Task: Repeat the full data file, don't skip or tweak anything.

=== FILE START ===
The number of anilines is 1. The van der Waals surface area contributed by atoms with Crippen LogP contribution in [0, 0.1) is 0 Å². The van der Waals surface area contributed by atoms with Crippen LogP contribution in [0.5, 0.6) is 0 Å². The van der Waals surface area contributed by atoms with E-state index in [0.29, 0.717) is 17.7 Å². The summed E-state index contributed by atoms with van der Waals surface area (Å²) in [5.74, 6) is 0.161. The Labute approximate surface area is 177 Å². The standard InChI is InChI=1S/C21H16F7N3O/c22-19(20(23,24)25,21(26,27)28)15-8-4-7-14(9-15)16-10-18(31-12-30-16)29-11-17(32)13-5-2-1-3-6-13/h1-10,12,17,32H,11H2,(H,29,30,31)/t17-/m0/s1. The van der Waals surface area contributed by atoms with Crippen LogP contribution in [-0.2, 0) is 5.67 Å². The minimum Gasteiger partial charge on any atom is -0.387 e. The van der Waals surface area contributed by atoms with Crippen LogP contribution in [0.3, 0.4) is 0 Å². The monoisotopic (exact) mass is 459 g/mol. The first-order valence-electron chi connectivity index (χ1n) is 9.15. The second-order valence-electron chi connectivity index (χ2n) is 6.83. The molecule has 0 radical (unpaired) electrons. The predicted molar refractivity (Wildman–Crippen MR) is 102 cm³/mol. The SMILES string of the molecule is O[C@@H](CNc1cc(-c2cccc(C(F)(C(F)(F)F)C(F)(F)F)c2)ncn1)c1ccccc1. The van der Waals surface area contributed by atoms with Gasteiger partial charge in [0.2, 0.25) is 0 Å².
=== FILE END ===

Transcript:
The number of anilines is 1. The van der Waals surface area contributed by atoms with Crippen LogP contribution in [0, 0.1) is 0 Å². The van der Waals surface area contributed by atoms with Crippen LogP contribution in [0.5, 0.6) is 0 Å². The van der Waals surface area contributed by atoms with E-state index in [0.29, 0.717) is 17.7 Å². The summed E-state index contributed by atoms with van der Waals surface area (Å²) in [5.74, 6) is 0.161. The Labute approximate surface area is 177 Å². The standard InChI is InChI=1S/C21H16F7N3O/c22-19(20(23,24)25,21(26,27)28)15-8-4-7-14(9-15)16-10-18(31-12-30-16)29-11-17(32)13-5-2-1-3-6-13/h1-10,12,17,32H,11H2,(H,29,30,31)/t17-/m0/s1. The van der Waals surface area contributed by atoms with Crippen LogP contribution in [-0.2, 0) is 5.67 Å². The minimum Gasteiger partial charge on any atom is -0.387 e. The van der Waals surface area contributed by atoms with Crippen LogP contribution in [0.3, 0.4) is 0 Å². The monoisotopic (exact) mass is 459 g/mol. The first-order valence-electron chi connectivity index (χ1n) is 9.15. The second-order valence-electron chi connectivity index (χ2n) is 6.83. The molecule has 0 radical (unpaired) electrons. The predicted molar refractivity (Wildman–Crippen MR) is 102 cm³/mol. The SMILES string of the molecule is O[C@@H](CNc1cc(-c2cccc(C(F)(C(F)(F)F)C(F)(F)F)c2)ncn1)c1ccccc1. The van der Waals surface area contributed by atoms with Gasteiger partial charge in [0.2, 0.25) is 0 Å².